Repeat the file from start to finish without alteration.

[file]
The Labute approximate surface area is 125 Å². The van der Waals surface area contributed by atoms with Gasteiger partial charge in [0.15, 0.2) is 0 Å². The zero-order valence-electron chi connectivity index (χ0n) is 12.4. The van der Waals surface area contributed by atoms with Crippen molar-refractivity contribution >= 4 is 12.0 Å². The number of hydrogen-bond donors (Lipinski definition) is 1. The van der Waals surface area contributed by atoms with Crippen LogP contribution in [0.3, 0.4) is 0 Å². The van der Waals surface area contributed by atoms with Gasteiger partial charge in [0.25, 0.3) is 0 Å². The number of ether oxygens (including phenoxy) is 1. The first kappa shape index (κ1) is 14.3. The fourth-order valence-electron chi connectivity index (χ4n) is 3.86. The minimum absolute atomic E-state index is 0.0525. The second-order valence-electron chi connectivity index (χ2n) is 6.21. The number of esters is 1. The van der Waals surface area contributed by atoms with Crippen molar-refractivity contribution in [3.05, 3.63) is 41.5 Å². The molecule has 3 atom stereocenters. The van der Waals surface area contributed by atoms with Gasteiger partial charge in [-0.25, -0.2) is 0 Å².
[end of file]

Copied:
The Labute approximate surface area is 125 Å². The van der Waals surface area contributed by atoms with Gasteiger partial charge in [0.15, 0.2) is 0 Å². The zero-order valence-electron chi connectivity index (χ0n) is 12.4. The van der Waals surface area contributed by atoms with Crippen molar-refractivity contribution >= 4 is 12.0 Å². The number of hydrogen-bond donors (Lipinski definition) is 1. The van der Waals surface area contributed by atoms with Crippen LogP contribution in [0.3, 0.4) is 0 Å². The van der Waals surface area contributed by atoms with Gasteiger partial charge in [0.25, 0.3) is 0 Å². The number of ether oxygens (including phenoxy) is 1. The first kappa shape index (κ1) is 14.3. The fourth-order valence-electron chi connectivity index (χ4n) is 3.86. The minimum absolute atomic E-state index is 0.0525. The second-order valence-electron chi connectivity index (χ2n) is 6.21. The number of esters is 1. The van der Waals surface area contributed by atoms with Crippen molar-refractivity contribution in [3.05, 3.63) is 41.5 Å². The molecule has 3 atom stereocenters. The van der Waals surface area contributed by atoms with Gasteiger partial charge in [-0.25, -0.2) is 0 Å².